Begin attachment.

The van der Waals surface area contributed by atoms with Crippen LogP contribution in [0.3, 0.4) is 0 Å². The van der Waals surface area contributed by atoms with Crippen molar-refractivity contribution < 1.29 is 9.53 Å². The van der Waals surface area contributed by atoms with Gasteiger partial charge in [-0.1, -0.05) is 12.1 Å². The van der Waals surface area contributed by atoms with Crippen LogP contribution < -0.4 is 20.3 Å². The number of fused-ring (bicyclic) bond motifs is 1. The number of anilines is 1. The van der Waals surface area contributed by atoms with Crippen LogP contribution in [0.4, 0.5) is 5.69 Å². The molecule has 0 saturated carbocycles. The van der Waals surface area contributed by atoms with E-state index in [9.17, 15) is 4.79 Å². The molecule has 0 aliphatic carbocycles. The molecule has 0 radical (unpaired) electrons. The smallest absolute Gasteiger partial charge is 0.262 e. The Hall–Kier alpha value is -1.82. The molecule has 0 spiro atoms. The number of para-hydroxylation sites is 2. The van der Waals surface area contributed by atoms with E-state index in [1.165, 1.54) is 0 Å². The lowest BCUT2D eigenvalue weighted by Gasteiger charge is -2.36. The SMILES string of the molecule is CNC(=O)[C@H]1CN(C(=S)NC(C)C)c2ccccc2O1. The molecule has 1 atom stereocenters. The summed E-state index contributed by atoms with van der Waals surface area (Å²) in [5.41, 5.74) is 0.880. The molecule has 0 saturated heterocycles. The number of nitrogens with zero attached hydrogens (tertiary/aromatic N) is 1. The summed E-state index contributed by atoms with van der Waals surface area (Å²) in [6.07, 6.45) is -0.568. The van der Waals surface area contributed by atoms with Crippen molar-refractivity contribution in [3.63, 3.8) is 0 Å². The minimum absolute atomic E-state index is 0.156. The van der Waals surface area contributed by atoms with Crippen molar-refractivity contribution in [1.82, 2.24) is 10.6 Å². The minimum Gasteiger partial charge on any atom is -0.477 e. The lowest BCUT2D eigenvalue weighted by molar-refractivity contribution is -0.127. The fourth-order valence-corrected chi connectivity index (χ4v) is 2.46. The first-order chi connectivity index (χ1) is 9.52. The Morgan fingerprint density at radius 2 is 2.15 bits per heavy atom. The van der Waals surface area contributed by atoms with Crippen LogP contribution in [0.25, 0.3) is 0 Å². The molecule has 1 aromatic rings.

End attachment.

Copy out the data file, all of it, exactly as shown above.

The van der Waals surface area contributed by atoms with Crippen LogP contribution in [0.3, 0.4) is 0 Å². The van der Waals surface area contributed by atoms with Crippen molar-refractivity contribution < 1.29 is 9.53 Å². The van der Waals surface area contributed by atoms with Gasteiger partial charge in [-0.1, -0.05) is 12.1 Å². The van der Waals surface area contributed by atoms with Crippen LogP contribution < -0.4 is 20.3 Å². The number of fused-ring (bicyclic) bond motifs is 1. The number of anilines is 1. The van der Waals surface area contributed by atoms with Crippen LogP contribution in [0.4, 0.5) is 5.69 Å². The molecule has 0 saturated carbocycles. The van der Waals surface area contributed by atoms with E-state index in [9.17, 15) is 4.79 Å². The molecule has 0 aliphatic carbocycles. The molecule has 0 radical (unpaired) electrons. The smallest absolute Gasteiger partial charge is 0.262 e. The Hall–Kier alpha value is -1.82. The molecule has 0 spiro atoms. The number of para-hydroxylation sites is 2. The van der Waals surface area contributed by atoms with E-state index in [1.165, 1.54) is 0 Å². The lowest BCUT2D eigenvalue weighted by Gasteiger charge is -2.36. The SMILES string of the molecule is CNC(=O)[C@H]1CN(C(=S)NC(C)C)c2ccccc2O1. The molecule has 1 atom stereocenters. The summed E-state index contributed by atoms with van der Waals surface area (Å²) in [5.41, 5.74) is 0.880. The molecule has 0 saturated heterocycles. The number of nitrogens with zero attached hydrogens (tertiary/aromatic N) is 1. The summed E-state index contributed by atoms with van der Waals surface area (Å²) in [6.07, 6.45) is -0.568. The van der Waals surface area contributed by atoms with Crippen molar-refractivity contribution in [3.63, 3.8) is 0 Å². The minimum absolute atomic E-state index is 0.156. The van der Waals surface area contributed by atoms with Crippen molar-refractivity contribution in [1.82, 2.24) is 10.6 Å². The minimum Gasteiger partial charge on any atom is -0.477 e. The lowest BCUT2D eigenvalue weighted by molar-refractivity contribution is -0.127. The fourth-order valence-corrected chi connectivity index (χ4v) is 2.46. The first-order chi connectivity index (χ1) is 9.52. The Morgan fingerprint density at radius 2 is 2.15 bits per heavy atom. The van der Waals surface area contributed by atoms with Crippen LogP contribution in [0.25, 0.3) is 0 Å². The molecule has 1 aromatic rings.